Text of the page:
ALXN1210 is an innovative, long-acting C5 inhibitor discovered and developed by Alexion that works by inhibiting the C5 protein in the terminal complement cascade, a part of the body’s immune system that, when activated in an uncontrolled manner, plays a role in severe ultra-rare disorders like paroxysmal nocturnal hemoglobinuria (PNH), atypical hemolytic uremic syndrome (aHUS), and anti-acetylcholine receptor (AchR) antibody-positive myasthenia gravis (MG). In Phase 3 clinical studies in complement inhibitor-naïve patients with PNH, and patients with PNH who had been stable on Soliris®, intravenous treatment with ALXN1210 every eight weeks demonstrated non-inferiority to intravenous treatment with Soliris® every two weeks, with numeric results for all primary and key secondary endpoints favoring ALXN1210. ALXN1210 is also currently being evaluated in a Phase 3 clinical study in complement inhibitor-naïve patients with aHUS, administered intravenously every eight weeks. In addition, Alexion plans to initiate a Phase 3 clinical study of ALXN1210 delivered subcutaneously once per week as a potential treatment for patients with PNH and aHUS.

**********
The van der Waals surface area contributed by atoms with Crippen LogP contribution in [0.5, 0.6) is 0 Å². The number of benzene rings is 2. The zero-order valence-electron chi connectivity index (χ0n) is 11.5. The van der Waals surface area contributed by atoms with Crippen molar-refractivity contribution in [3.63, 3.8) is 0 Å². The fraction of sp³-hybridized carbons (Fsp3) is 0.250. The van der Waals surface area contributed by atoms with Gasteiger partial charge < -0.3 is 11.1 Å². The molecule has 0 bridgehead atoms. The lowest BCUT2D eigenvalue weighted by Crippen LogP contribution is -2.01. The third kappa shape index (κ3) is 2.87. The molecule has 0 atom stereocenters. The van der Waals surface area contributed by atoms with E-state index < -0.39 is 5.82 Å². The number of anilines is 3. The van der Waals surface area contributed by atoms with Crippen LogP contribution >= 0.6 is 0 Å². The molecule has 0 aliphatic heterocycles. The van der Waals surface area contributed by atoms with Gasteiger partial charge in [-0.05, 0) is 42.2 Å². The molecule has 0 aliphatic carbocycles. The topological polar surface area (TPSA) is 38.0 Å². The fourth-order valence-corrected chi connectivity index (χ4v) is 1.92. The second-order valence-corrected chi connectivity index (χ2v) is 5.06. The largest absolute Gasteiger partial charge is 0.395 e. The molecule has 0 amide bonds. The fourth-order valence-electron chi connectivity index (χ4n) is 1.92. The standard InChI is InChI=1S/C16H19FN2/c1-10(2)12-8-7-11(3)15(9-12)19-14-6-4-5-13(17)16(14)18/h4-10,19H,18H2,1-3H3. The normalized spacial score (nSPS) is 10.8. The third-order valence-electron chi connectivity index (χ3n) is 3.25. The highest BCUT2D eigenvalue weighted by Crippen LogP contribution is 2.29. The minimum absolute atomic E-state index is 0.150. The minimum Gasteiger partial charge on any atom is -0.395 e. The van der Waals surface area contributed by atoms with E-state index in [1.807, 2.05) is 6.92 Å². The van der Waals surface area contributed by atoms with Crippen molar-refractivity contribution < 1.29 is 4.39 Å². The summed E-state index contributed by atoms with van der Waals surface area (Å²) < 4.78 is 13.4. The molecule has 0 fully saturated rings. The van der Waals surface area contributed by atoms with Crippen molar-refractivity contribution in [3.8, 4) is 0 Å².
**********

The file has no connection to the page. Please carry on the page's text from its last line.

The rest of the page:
ALXN1210 has received Orphan Drug Designation (ODD) for the treatment of patients with PNH in the U.S. and EU, and for the subcutaneous treatment of patients with aHUS in the U.S.
About Soliris® (eculizumab)
Soliris® is a first-in-class complement inhibitor that works
by inhibiting the C5 protein in the terminal part of the complement
cascade, a part of the immune system that, when activated in an
uncontrolled manner, plays a role in severe rare and ultra-rare
disorders like paroxysmal nocturnal hemoglobinuria (PNH), atypical
hemolytic uremic syndrome (aHUS), and anti-acetylcholine receptor (AchR)
antibody-positive myasthenia gravis (MG). Soliris® is
approved in the U.S., EU,
Soliris® has received Orphan Drug Designation (ODD) for the
treatment of patients with PNH in the U.S., EU,
For more information on Soliris®, please see full prescribing information for Soliris®, including BOXED WARNING regarding risk of serious meningococcal infection, available at www.soliris.net.
Important Soliris® Safety Information
The U.S. prescribing information for Soliris® includes the
following warnings and precautions: Life-threatening and fatal